The Capability Concept and its Ilk

There is a cluster of concepts that have attracted “capability” to describe them. There may be some useful ones as well as the original and I will explore some of these variants.

Historically a capability was a hardware or software construct that named and conveyed authority to access some resource known to the hardware or software system. Software capability systems have had a hardware flavor in the sense that their function was much like hardware could have provided. Most of the Keykos kernel could have slipped easily into microcode.

Henry Levy, in his book Capability-Based Computer Systems, treats the history of hardware based systems back to the 1959 Rice Code-word computer.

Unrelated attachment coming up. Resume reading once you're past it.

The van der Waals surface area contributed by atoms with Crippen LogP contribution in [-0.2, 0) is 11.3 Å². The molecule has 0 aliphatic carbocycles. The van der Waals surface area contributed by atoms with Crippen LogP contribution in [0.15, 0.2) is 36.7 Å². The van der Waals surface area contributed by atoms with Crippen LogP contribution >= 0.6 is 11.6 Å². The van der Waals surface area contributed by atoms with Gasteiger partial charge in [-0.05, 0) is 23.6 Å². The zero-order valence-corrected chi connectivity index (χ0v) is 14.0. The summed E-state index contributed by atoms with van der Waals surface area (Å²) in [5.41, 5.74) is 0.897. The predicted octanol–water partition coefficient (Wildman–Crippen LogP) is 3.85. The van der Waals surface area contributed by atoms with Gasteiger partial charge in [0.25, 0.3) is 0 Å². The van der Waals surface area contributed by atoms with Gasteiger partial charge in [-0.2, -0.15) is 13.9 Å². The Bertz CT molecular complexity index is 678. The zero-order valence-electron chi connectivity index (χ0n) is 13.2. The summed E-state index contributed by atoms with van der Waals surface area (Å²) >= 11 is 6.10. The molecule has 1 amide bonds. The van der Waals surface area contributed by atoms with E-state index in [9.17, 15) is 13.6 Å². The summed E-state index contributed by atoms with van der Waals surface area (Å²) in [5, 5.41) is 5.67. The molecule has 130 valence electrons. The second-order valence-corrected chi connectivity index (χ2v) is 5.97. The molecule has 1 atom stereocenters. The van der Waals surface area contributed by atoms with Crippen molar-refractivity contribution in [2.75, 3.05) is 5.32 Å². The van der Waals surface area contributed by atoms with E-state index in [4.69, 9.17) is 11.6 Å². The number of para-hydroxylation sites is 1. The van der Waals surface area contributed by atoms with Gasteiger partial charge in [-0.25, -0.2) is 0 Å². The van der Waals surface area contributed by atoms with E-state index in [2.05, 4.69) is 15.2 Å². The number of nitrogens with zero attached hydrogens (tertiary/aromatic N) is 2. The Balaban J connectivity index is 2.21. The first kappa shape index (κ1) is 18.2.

Here are a few characteristics of capabilities that might be independent:
  1. Holder can invoke the capability.
  2. Holder can pass on the capability.
  3. Bits are concealed from holder.
  4. Knowing bits does not suffice to pass or invoke.
  5. Capability identifies a unique object.
  6. Capability conveys authority to object.
  7. Capability is only way to send message.
  8. Capability is only way to have any effect.
  9. The capability to an object is necessary and sufficient to access the object.
  10. Capability is only way to “sense the world”.
  11. A program passes or invokes a capability only by explicitly identifying it. (Each program has its own name space for capabilities.)